Difference between revisions of "Binghamton State Hospital"

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{{infobox institution
 
{{infobox institution
 
| name = Binghamton State Hospital
 
| name = Binghamton State Hospital
| image = Binghamton02.png
+
| image = BinghamptonB.jpg
 
| image_size = 250px
 
| image_size = 250px
 
| alt = Binghamton State Hospital
 
| alt = Binghamton State Hospital
 
| caption =  
 
| caption =  
 
| established =
 
| established =
| construction_began = 1858
+
| construction_began =  
| construction_ended = 1864
+
| construction_ended =  
| opened =
+
| opened = 1858
| closed =
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| closed = 1993
 
| demolished =
 
| demolished =
| current_status = [[Active Institution|Active]]
+
| current_status = [[Preserved Institution|Preserved]]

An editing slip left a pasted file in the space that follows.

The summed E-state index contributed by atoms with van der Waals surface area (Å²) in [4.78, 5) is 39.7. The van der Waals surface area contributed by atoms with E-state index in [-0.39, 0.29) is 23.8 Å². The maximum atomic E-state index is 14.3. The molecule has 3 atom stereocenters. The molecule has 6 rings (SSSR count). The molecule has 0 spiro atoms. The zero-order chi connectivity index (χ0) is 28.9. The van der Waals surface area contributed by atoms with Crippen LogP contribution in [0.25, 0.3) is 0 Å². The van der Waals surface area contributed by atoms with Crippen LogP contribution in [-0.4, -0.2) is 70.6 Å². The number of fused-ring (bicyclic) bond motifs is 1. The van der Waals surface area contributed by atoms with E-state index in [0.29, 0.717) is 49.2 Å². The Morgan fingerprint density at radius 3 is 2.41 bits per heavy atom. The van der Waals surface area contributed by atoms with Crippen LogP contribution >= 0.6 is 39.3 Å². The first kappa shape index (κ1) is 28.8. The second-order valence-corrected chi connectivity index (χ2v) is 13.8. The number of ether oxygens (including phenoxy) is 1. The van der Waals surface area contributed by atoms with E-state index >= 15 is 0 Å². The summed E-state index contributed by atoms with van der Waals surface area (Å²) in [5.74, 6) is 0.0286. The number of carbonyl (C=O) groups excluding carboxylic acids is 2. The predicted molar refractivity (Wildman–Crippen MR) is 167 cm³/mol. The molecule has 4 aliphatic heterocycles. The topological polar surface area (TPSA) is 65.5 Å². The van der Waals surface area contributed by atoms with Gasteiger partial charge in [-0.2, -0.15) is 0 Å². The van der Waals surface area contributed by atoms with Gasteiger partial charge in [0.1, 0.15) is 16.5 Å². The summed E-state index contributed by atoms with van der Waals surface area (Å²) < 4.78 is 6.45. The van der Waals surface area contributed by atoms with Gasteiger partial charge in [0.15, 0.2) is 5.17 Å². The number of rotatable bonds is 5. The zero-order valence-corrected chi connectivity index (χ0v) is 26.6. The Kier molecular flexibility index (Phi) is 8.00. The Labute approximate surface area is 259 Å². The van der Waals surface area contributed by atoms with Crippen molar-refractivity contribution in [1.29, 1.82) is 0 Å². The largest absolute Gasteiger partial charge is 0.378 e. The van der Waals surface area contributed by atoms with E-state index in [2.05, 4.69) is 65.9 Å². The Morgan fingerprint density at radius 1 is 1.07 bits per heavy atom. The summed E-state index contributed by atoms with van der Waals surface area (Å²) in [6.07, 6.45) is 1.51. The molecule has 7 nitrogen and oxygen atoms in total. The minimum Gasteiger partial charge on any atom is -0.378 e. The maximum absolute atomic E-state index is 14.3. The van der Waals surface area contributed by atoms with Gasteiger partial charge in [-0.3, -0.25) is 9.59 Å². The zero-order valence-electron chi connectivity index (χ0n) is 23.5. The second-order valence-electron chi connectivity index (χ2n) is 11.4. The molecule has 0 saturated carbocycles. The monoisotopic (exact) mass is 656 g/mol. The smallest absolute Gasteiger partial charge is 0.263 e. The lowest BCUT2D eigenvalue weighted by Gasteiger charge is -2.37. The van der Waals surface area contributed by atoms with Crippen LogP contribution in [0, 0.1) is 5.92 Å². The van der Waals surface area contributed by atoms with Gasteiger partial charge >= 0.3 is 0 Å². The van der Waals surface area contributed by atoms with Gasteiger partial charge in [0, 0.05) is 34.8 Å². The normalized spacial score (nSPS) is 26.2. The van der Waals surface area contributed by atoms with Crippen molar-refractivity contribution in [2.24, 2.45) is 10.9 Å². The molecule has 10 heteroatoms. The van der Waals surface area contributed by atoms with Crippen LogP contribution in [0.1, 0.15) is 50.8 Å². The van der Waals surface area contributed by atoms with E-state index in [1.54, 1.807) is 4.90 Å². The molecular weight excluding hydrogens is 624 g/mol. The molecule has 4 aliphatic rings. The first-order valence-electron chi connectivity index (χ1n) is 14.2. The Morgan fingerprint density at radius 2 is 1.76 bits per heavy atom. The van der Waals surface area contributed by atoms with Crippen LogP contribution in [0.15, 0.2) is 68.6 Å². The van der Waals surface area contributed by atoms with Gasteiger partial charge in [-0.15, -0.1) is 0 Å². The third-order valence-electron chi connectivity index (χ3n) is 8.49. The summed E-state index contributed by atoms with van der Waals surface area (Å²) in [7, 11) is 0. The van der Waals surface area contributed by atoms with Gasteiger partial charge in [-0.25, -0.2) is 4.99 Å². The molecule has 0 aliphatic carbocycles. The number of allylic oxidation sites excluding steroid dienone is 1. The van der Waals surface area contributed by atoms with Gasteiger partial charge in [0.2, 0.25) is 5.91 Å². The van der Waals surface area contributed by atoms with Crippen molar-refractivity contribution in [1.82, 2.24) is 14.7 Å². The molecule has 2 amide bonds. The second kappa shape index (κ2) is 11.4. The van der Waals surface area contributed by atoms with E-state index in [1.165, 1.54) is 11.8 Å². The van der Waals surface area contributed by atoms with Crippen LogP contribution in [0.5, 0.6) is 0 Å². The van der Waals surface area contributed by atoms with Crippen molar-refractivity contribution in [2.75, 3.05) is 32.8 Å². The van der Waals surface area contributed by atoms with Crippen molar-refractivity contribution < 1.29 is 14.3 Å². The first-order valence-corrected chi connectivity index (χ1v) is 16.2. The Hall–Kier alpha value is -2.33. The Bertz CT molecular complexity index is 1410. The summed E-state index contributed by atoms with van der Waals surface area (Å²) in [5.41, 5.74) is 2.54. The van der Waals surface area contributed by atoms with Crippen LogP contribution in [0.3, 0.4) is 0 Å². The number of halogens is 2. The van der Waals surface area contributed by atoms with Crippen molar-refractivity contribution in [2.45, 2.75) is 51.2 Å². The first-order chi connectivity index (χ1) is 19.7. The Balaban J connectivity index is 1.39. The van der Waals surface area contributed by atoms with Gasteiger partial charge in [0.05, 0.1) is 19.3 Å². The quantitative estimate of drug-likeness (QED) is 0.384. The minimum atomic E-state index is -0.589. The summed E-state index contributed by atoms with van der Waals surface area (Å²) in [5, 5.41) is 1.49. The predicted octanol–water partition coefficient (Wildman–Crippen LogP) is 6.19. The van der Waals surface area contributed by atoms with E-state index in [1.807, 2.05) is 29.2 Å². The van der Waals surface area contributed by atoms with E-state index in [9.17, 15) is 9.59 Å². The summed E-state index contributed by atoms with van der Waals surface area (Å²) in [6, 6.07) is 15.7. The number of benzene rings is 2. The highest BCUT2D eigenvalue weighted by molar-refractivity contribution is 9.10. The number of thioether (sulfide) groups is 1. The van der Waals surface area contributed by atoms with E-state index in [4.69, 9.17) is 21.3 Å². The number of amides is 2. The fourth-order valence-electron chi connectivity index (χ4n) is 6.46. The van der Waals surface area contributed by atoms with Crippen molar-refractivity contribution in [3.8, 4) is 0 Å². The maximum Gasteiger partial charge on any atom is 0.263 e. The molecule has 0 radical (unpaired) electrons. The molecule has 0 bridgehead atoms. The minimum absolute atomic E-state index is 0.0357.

| building_style = [[Cottage Planned Institutions|Cottage Plan]]
 
| building_style = [[Cottage Planned Institutions|Cottage Plan]]
 
| architect(s) = Isaac G. Perry  
 
| architect(s) = Isaac G. Perry  
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==History==
 
==History==
The New York State Inebriate Asylum, later known as Binghamton State Hospital, was the first institution designed and constructed to treat alcoholism as a mental disorder. Located in Binghamton, NY, its imposing Gothic Revival exterior was designed by New York architect Isaac G. Perry and construction was completed in 1864. In 1993 the main building was closed due to safety concerns. The asylum appears on both the state and national lists of Historic Places, but it is currently in a state of disrepair and is one of the most endangered historical places in the nation, according to the National Trust for Historic Preservation. The building was declared a National Historic Landmark in 1997.<ref>History from: [http://nysasylum.com/biahist.htm NYS Asylum]</ref>